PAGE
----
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The body of Elizabeth II arrived in London escorted by her children and grandchildren

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The British are expected by the hundreds of thousands from Wednesday in London, to greet Elizabeth II one last time, their beloved monarch back in London almost a week after her death in Scotland.

The coffin of the queen, who died Thursday at the age of 96, was found in the British capital on Tuesday evening.

The Queen’s body arrived followed by a motorcade carrying her children and grandchildren.



After a night at Buckingham Palace, the body will go to Westminster Hall, the oldest chamber in the British Parliament, after a solemn procession in central London.

For almost five days, from Wednesday 5:00 p.m. (4:00 p.m. GMT) until Monday 6:30 a.m., the day of the national funeral, the British will be able to come and pay a last tribute as closely as possible to their sovereign, unanimously hailed for her total devotion for more than 70 years of reign.

Hundreds of thousands of people are expected at Westminster Hall, open for the occasion 24 hours a day. But it will take patience, with long queues that could stretch for miles.

The coffin of Elizabeth II has already been exposed from Monday evening to Tuesday in the Saint Gilles Cathedral in Edinburgh. Sometimes moved to tears, some 33,000 people waited for hours to go and pray briefly in front of the coffin, covered with the royal flag and the crown.

Rock of stability in the sometimes political, social or health storm during the Covid-19, the queen was a reassuring image for millions of Britons during her decades on the throne.

On Tuesday evening, Princess Anne, the only daughter of Elizabeth II, had accompanied her coffin on the plane which took it from Edinburgh to London. The new King Charles III, Elizabeth’s eldest son, was on hand to greet the remains on his arrival at Buckingham Palace, after spending the day in Northern Ireland, a delicate step in his accession to the throne.

Charles convincing

Elizabeth II had played a major role in reconciliation in the province with a bloody past. But nearly a quarter of a century after the return of a fragile peace between Republicans, especially Catholics, and Unionists, mainly Protestants, tensions have been rekindled by Brexit.

“With a shining example before me, and with God’s help, I take up my new duties determined to seek the well-being of all the people of Northern Ireland”, the monarch told the local parliament, which has been on hold for months.

After London, Edinburgh and Belfast, Charles III will travel to Cardiff in Wales on Friday, the last leg of his tour of the four British nations. The king’s rating has risen dramatically since his accession to the throne, according to a YouGov poll released on Tuesday. Three out of five people think he will make a good king, compared to just over 30% a few months ago.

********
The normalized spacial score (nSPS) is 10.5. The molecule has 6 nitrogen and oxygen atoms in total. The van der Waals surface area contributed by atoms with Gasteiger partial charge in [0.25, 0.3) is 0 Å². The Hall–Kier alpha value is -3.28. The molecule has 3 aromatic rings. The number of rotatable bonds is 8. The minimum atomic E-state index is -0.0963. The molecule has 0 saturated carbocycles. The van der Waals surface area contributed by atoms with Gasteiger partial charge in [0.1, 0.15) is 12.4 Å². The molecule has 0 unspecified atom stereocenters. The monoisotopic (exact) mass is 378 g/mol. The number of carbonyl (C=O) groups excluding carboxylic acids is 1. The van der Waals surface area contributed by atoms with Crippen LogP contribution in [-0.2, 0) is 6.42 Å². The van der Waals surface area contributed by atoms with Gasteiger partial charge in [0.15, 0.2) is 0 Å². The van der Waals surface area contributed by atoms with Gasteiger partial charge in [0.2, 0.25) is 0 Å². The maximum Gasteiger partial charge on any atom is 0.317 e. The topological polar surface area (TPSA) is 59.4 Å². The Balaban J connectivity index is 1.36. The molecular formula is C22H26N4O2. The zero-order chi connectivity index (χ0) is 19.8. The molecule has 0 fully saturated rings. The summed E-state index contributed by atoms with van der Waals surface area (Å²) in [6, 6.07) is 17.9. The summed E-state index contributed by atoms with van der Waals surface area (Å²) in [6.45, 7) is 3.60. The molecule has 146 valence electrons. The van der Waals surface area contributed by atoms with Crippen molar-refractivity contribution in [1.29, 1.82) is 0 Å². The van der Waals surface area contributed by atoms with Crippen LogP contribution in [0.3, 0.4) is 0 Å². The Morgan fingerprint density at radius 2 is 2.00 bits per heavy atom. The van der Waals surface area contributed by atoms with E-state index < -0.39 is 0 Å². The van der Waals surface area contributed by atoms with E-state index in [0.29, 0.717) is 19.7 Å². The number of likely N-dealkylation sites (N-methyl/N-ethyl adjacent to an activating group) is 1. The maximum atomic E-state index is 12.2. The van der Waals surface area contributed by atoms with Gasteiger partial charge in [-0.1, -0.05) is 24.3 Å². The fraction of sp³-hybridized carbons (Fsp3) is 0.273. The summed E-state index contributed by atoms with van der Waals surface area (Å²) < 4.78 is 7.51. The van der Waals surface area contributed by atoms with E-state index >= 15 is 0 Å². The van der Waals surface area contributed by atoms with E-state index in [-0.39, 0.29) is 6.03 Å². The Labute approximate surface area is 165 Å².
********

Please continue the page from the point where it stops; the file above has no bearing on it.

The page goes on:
Tensions in Northern Ireland, separatist desires in Scotland, galloping inflation: Charles III, who at 73 is older than all the British sovereigns at the time of their accession to the throne, takes office at a critical moment.

The country, in the grip of a serious social and political crisis, has had a new Prime Minister for a few days, Liz Truss, whom Queen Elizabeth II had received at her Scottish residence in Balmoral to ask her to form a government two days before s ‘switch off.

Logistic challenge

But the time is for the moment for meditation, the country preparing for the immense logistical and security challenge of the coming days.

After prayers at the Palace in the presence of the King, Queen Consort and Royal Family, the coffin will leave Buckingham Palace at 1.22pm GMT on Wednesday for a procession through central London, laid on a gun carriage, to the Palace of Westminster.

The King and members of the Royal Family will join in, while Big Ben will ring and cannons will be fired from Hyde Park.

Full hotels, disrupted transport, crowded pubs … The British capital was preparing feverishly on Tuesday for the home stretch before the funeral of the century.

While the queue is likely to be uninterrupted to see the coffin, the government has already warned of “draconian restrictions”, worthy of airports, to manage the historic crowds at the Palace of Westminster.

If the authorities refuse to give a figure, the press evokes some 750,000 people ready to brave a wait which could be counted in tens of hours. In 2002, around 200,000 gathered in front of the coffin of Queen Mother Elizabeth, presented to the public for three days before her funeral.

The crowd should be even greater ahead of the “funeral of the century”, the first national funeral since 1965 – those of Winston Churchill -, which will take place on Monday, September 19 in the presence of some 500 foreign dignitaries and many crowned heads.

Russia, Belarus, Burma and North Korea, however, were not invited.